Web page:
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Rapid detection of grape syrup adulteration with an array of metal oxide sensors and chemometrics

Ghasemi-Varnamkhasti, Mahdi, Mishra, Puneet, Ahmadpour-Samani, Morteza, Naderi-Boldaji, Mojtaba, Ghanbarian, Davoud, Tohidi, Mojtaba, Izadi, Zahra
Engineering in agriculture, environment and food 2019
adulterants, adulterated products, chemometrics, cluster analysis, discriminant analysis, electronic nose, engineering, food fraud, grapes, models, principal component analysis, rapid methods, semiconductors, support vector machines, syrups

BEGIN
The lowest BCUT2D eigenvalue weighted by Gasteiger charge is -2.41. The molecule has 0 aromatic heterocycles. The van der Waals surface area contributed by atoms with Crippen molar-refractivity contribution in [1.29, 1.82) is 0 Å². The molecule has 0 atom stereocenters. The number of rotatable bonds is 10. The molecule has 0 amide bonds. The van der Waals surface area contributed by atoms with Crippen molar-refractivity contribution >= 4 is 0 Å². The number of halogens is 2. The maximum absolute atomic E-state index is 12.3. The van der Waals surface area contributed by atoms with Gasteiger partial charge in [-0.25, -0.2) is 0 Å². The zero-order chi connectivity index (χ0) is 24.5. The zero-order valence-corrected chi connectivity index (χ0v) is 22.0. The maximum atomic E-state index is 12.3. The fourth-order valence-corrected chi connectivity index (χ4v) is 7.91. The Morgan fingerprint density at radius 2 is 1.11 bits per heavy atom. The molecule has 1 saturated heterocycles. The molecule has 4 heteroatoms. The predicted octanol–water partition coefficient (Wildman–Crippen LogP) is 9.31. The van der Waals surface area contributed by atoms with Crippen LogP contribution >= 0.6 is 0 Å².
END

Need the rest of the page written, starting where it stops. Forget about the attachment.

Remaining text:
Among the different cases of emerging food fraud during the post-harvest processing, the adulteration in grape syrup is one. Typically, the grape syrup is adulterated with some illegitimate foreign materials such as grape paste (sauce), date syrup and even adding sugar-water solution to the pure grape syrup. The present study deals with assessing an electronic nose (e-nose) consisting of eight different metal oxide semiconductor (MOS) sensors for prompt detection of adulteration in the grape syrup. Three different adulterants i.e. grape paste, date syrup and sugar-water solution, each at three levels of 50, 60 and 75%, were tested. The collected data from MOS were normalised and visualised with the help of standard normal variate (SNV) and principal component analysis (PCA), respectively. Moreover, the scores obtained from PCA were used to perform hierarchal cluster analysis (HCA) to identify the similarities between different adulterated mixtures and pure grape syrup. Three different classification cases were considered to (i) address the presence of adulteration, (ii) detect the different adulterants and (iii) classify the amount of each adulteration. Linear discriminant analysis (LDA) and multi-class support vector machine (SVM) were used for classification analyses. Results showed that PCA identified provided separate clusters for the MOS data corresponding to different adulterants and their levels. The HCA showed a hierarchal of similarities between pure grape syrup and different levels of adulterations. LDA and SVM resulted in a successful classification modelling. However, the performance of SVM was considerably better than LDA with classification accuracies of 98.6 ± 0.10%, 98.9 ± 1.16% and 95.1 ± 1.39% for detecting adulteration, different adulterants and different concentrations of adulterants, respectively. MOS sensors coupled with chemometrics could provide a useful instrument and fast procedure for detection of adulteration in grape syrup.